It doesn’t seem possible now that it was 30th April 2014 when my late husband and I paid an early-morning visit to Minster Lovell. There was a mist and we were virtually alone. The River Windrush, surely one of the loveliest little rivers in England, whispered past the old ruins of Sir Francis Lovell‘s… Continue reading Mysterious Minster Lovell in the mist….
A few days ago I had a need to describe a medieval ferry in my work-in-progress, albeit as a background, scenic item. I realised I had no idea how they were propelled, or even what they looked like. The answer seems to be rather like this one at Evesham. The vessel itself is rather like… Continue reading The Medieval River Ferry
Could someone tell me how a document from 1773 could be signed by “King Richard III of Great Britain”? I rather think it’s a goof for George III. Richard didn’t know about Great Britain (George III had England, Ireland, Scotland and Wales—oh, and Hanover, Richard didn’t have Scotland or Hanover, but claimed France), So… Continue reading It’s 1773, and Richard III is King of Great Britain….!
Oh dear, the whole idea was excellent until I read the dreaded name Henry VII. Will someone please advise them not to bother with that piece of Tudor crud? He’s a party-pooper and will rain on their parade for sure. Go to site this site to read about the event at Melton.
In the course of trying to find out about the medieval fairs of St Albans, I came upon this site, which covers the fairs and markets of the whole of England and Wales to the reign of Edward VI. It’s interesting and very informative, turning up all sorts of obscure long-forgotten fairs and markets. And… Continue reading The medieval fairs and markets of England and Wales to Edward VI….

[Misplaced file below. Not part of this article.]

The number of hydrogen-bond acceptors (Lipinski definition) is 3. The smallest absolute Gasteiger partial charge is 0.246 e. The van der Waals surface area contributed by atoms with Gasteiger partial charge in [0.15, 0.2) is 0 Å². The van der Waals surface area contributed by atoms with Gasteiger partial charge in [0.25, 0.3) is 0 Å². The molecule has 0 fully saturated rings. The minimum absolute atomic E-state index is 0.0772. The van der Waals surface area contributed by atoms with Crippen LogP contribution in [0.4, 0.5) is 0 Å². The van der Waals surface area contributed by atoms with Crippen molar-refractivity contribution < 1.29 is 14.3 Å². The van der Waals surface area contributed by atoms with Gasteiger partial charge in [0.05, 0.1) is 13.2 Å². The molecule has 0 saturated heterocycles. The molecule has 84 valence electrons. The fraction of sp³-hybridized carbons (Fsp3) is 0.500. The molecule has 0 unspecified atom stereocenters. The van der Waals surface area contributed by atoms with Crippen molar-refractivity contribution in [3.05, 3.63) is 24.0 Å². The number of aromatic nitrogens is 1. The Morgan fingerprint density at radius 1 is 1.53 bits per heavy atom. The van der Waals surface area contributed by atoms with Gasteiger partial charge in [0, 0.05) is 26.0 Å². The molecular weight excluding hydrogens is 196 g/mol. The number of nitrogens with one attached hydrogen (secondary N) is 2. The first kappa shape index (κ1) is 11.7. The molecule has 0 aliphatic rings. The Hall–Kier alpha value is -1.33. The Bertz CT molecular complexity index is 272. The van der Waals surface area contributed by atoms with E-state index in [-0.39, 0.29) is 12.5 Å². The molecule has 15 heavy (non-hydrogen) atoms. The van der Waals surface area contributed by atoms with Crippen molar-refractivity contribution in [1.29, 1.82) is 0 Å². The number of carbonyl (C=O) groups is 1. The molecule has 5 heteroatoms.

We are all familiar with modern locks of the sort found on canals and rivers today. Two sets of gates, and a space between from which, or into which, water can be removed or added by mechanical means. Once the water level has risen or fallen (as required) the vessel can proceed. Medieval (and early… Continue reading Medieval locks – the sort found on rivers, not doors.
“….The Vinland Map carries with it the air of mystery and, some would say, the stench of deception. In the vaults of Yale University, and insured for $25 Million, it is either a colossal fraud or an artefact of unparalleled value. The map appeared on the scene in 1957 when a couple of shady characters… Continue reading The Vinland Map, fact or fiction….?
Both River Greta illustrations taken from this Mail article Well, here we are in 2021, which I hope it will prove an infinitely better experience than 2020. In the year 1399, some folk in Bedfordshire witnessed a “portent” that must have made them wonder what on earth that new year had in store for… Continue reading The mysterious “deep and fast-flowing” river that disappeared on New Year’s Day 1399….
I have just watched an episode (series 1, episode 5) of the Mysteries of the Missing documentary series. Half of this one dealt with the mysterious sunstones of the Vikings, by which they are believed to have navigated the Atlantic. They also used wooden sundials (hand-held) that worked when the sun was out, but… Continue reading Did our medieval vessels have the Viking sunstone for navigation….?
It so happens that I am writing about the Holands, a noble family that originated in Lancashire and rose to prominence in the 14th and 15th centuries. The town of Upholland records their name. And what should come my way? A link to old maps of Lancashire! An extract from one of these maps is… Continue reading Old maps of Lancashire….